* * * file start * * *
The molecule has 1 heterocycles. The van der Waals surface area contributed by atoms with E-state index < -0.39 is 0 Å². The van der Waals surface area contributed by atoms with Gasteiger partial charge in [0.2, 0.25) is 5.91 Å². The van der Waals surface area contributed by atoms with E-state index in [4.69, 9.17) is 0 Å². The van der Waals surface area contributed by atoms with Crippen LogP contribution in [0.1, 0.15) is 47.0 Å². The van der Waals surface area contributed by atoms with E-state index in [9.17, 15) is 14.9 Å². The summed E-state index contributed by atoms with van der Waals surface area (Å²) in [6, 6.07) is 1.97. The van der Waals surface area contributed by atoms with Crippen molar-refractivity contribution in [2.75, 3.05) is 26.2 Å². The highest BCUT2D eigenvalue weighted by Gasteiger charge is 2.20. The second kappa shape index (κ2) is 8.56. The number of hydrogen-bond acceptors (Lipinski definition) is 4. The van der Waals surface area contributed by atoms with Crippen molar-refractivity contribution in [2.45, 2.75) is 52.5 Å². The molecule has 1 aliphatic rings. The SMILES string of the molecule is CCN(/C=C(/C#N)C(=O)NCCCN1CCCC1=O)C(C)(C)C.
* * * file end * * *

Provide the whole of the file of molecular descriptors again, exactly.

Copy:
The molecule has 1 heterocycles. The van der Waals surface area contributed by atoms with E-state index < -0.39 is 0 Å². The van der Waals surface area contributed by atoms with Gasteiger partial charge in [0.2, 0.25) is 5.91 Å². The van der Waals surface area contributed by atoms with E-state index in [4.69, 9.17) is 0 Å². The van der Waals surface area contributed by atoms with Crippen LogP contribution in [0.1, 0.15) is 47.0 Å². The van der Waals surface area contributed by atoms with E-state index in [9.17, 15) is 14.9 Å². The summed E-state index contributed by atoms with van der Waals surface area (Å²) in [6, 6.07) is 1.97. The van der Waals surface area contributed by atoms with Crippen molar-refractivity contribution in [2.75, 3.05) is 26.2 Å². The highest BCUT2D eigenvalue weighted by Gasteiger charge is 2.20. The second kappa shape index (κ2) is 8.56. The number of hydrogen-bond acceptors (Lipinski definition) is 4. The van der Waals surface area contributed by atoms with Crippen molar-refractivity contribution in [2.45, 2.75) is 52.5 Å². The molecule has 1 aliphatic rings. The SMILES string of the molecule is CCN(/C=C(/C#N)C(=O)NCCCN1CCCC1=O)C(C)(C)C.